I’m reminded of David, whose gut reaction to Saul’s death was to tear his clothes, then mourn, weep, and fast until evening (2 Sam. 1:11–12). This is the same Saul who tried to shishkebab David to a wall with his spear, then chased David through the mountainside as a hunter pursues an animal. But in this important moment, when others were watching and his integrity was on the line, David did not mention that Saul forfeited God’s blessing by sacrificing without Samuel; that he made a rash vow and nearly killed his son Jonathan; that he spared Agag and caused the Lord to regret making him king; or that he consulted a witch and attended a seance. Instead, David sang a song about whatever good could be said about Saul: “You daughters of Israel, weep over Saul, who clothed you luxuriously in scarlet, who put ornaments of gold on your apparel” (2 Sam. 1:24).

If our first thought after the death of an image-bearer is about scoring political points—filling her seat with a conservative judge as soon as possible—I think we’re missing the heart of God.

No matter how much we have against a person, it does not excuse us from showing them respect—and, where it is due, honor. In this moment, we should be asking if there are ways in which Ruth Bader Ginsburg can be honored, respecting the solemnity of death, and praying for the loved ones she left behind.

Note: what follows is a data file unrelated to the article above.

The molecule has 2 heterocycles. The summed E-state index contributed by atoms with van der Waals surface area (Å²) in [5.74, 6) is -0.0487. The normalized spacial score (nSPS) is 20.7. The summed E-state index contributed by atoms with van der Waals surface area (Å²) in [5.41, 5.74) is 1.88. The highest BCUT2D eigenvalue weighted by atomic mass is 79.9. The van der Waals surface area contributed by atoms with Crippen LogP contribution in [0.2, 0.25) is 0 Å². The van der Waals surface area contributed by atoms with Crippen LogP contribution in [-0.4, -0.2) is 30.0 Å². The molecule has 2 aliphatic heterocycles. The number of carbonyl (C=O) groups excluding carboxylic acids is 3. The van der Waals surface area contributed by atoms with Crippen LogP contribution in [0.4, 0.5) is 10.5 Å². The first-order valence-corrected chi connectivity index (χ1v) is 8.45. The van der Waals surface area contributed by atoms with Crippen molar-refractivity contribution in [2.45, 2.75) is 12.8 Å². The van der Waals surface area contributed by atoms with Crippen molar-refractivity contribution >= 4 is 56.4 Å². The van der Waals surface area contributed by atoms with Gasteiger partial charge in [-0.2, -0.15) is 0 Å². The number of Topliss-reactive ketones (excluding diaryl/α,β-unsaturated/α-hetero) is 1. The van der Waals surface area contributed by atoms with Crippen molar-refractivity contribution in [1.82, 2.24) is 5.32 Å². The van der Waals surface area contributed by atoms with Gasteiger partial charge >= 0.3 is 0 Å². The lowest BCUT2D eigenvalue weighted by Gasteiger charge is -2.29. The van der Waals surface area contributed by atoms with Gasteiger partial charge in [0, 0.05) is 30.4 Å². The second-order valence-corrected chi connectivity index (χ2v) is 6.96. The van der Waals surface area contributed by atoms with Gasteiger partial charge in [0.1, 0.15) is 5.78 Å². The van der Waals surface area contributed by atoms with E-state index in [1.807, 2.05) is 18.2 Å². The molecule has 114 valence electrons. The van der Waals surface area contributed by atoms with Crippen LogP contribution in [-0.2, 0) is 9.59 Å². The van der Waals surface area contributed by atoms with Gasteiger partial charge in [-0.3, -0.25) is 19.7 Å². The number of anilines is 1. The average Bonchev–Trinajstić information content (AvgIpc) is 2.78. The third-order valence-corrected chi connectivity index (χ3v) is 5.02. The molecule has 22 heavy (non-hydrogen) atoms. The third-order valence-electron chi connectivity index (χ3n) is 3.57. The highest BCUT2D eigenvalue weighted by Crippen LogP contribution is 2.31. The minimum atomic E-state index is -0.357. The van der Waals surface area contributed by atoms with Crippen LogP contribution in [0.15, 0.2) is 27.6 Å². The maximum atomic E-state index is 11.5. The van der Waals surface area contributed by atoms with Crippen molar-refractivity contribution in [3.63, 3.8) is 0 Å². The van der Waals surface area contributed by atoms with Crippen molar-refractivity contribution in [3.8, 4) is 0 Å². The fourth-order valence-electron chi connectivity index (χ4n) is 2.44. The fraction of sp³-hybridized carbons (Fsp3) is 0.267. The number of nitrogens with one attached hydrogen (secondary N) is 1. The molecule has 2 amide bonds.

I can hear someone asking, “But don’t you realize what’s at stake in our country?” And I can’t help but think, “Don’t you realize what’s at stake in the church?” We are more responsible for our character and integrity—rightly reflecting God’s name to the nations—than we are for raising up or putting down kings or judges. Our desire for leaders who share our values should not cause us to forget God’s sovereignty over politics:

Behold, the nations are like a drop from a bucket,
and are accounted as the dust on the scales;
behold, he takes up the coastlands like fine dust.
Lebanon would not suffice for fuel,
nor are its beasts enough for a burnt offering.
All the nations are as nothing before him,
they are accounted by him as less than nothing and emptiness. (Isa. 40:15–17)

God has authority “over nations and over kingdoms, to pluck up and to pull down, to destroy and to overthrow, to build and to plant” (Jer. 1:10). Of course Christians should care who sits on the Supreme Court and do what we can to promote justice in the land. But if we care so much that we forget God’s sovereign care or dehumanize our enemies, we have become sounding gongs and clanging cymbals like the rest of our miserable and restless world. The nations are watching. What are they seeing?

During these times of political unrest and social upheaval, Christians cannot be silent. But we must be wise—wise as serpents and harmless as doves. Pray for wisdom. Pray for healing. Pray for justice. Pray for peace. Pray for holiness. And may God have mercy on all of our souls.

Lord, give us your heart, so that our gut reactions are reprogrammed by radical love, even for our enemies.

Johnathan Arnold
Johnathan Arnold is a husband, father, and aspiring pastor-theologian, as well as the founder and president of You can connect with him on Twitter @jsarnold7.